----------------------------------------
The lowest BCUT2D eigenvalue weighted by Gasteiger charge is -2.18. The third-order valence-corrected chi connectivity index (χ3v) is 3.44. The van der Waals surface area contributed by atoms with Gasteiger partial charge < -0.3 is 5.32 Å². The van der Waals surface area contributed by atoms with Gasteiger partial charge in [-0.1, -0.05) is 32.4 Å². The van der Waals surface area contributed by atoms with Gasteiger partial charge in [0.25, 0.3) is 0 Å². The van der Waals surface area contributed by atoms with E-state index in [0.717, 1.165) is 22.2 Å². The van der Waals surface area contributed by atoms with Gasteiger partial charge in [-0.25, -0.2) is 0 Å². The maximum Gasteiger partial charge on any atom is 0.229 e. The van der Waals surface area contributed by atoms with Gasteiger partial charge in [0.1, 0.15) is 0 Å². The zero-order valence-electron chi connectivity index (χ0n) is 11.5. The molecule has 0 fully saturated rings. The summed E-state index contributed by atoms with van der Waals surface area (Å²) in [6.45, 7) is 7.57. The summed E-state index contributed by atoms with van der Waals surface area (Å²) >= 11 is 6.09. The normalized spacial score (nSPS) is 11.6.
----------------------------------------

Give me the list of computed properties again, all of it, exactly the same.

The lowest BCUT2D eigenvalue weighted by Gasteiger charge is -2.18. The third-order valence-corrected chi connectivity index (χ3v) is 3.44. The van der Waals surface area contributed by atoms with Gasteiger partial charge < -0.3 is 5.32 Å². The van der Waals surface area contributed by atoms with Gasteiger partial charge in [-0.1, -0.05) is 32.4 Å². The van der Waals surface area contributed by atoms with Gasteiger partial charge in [0.25, 0.3) is 0 Å². The van der Waals surface area contributed by atoms with E-state index in [0.717, 1.165) is 22.2 Å². The van der Waals surface area contributed by atoms with Gasteiger partial charge in [-0.25, -0.2) is 0 Å². The maximum Gasteiger partial charge on any atom is 0.229 e. The van der Waals surface area contributed by atoms with Gasteiger partial charge in [0.1, 0.15) is 0 Å². The zero-order valence-electron chi connectivity index (χ0n) is 11.5. The molecule has 0 fully saturated rings. The summed E-state index contributed by atoms with van der Waals surface area (Å²) in [6.45, 7) is 7.57. The summed E-state index contributed by atoms with van der Waals surface area (Å²) >= 11 is 6.09. The normalized spacial score (nSPS) is 11.6.